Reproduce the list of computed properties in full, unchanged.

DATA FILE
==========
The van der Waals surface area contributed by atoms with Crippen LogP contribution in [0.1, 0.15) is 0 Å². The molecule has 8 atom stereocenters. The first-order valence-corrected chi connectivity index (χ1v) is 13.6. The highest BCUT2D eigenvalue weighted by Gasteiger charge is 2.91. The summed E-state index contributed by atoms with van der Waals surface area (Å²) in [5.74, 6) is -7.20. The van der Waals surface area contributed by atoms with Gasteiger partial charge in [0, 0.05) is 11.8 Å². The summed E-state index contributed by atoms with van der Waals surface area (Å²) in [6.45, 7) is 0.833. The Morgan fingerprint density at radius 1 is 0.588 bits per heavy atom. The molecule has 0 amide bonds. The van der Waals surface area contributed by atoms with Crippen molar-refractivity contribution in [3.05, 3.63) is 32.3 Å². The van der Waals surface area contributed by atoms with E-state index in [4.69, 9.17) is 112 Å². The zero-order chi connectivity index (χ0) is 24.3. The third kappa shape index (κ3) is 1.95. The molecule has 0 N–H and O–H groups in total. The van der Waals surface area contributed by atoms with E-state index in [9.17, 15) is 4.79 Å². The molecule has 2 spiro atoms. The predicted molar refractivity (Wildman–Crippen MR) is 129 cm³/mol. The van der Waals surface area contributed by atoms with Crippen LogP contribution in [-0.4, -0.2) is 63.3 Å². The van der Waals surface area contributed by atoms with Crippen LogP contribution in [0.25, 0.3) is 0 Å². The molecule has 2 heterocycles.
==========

The van der Waals surface area contributed by atoms with Crippen LogP contribution in [0.1, 0.15) is 0 Å². The molecule has 8 atom stereocenters. The first-order valence-corrected chi connectivity index (χ1v) is 13.6. The highest BCUT2D eigenvalue weighted by Gasteiger charge is 2.91. The summed E-state index contributed by atoms with van der Waals surface area (Å²) in [5.74, 6) is -7.20. The van der Waals surface area contributed by atoms with Gasteiger partial charge in [0, 0.05) is 11.8 Å². The summed E-state index contributed by atoms with van der Waals surface area (Å²) in [6.45, 7) is 0.833. The Morgan fingerprint density at radius 1 is 0.588 bits per heavy atom. The molecule has 0 amide bonds. The van der Waals surface area contributed by atoms with Crippen molar-refractivity contribution in [3.05, 3.63) is 32.3 Å². The van der Waals surface area contributed by atoms with E-state index in [4.69, 9.17) is 112 Å². The zero-order chi connectivity index (χ0) is 24.3. The third kappa shape index (κ3) is 1.95. The molecule has 0 N–H and O–H groups in total. The van der Waals surface area contributed by atoms with E-state index in [9.17, 15) is 4.79 Å². The molecule has 2 spiro atoms. The predicted molar refractivity (Wildman–Crippen MR) is 129 cm³/mol. The van der Waals surface area contributed by atoms with Crippen LogP contribution in [-0.4, -0.2) is 63.3 Å². The van der Waals surface area contributed by atoms with Crippen LogP contribution in [0.25, 0.3) is 0 Å². The molecule has 2 heterocycles.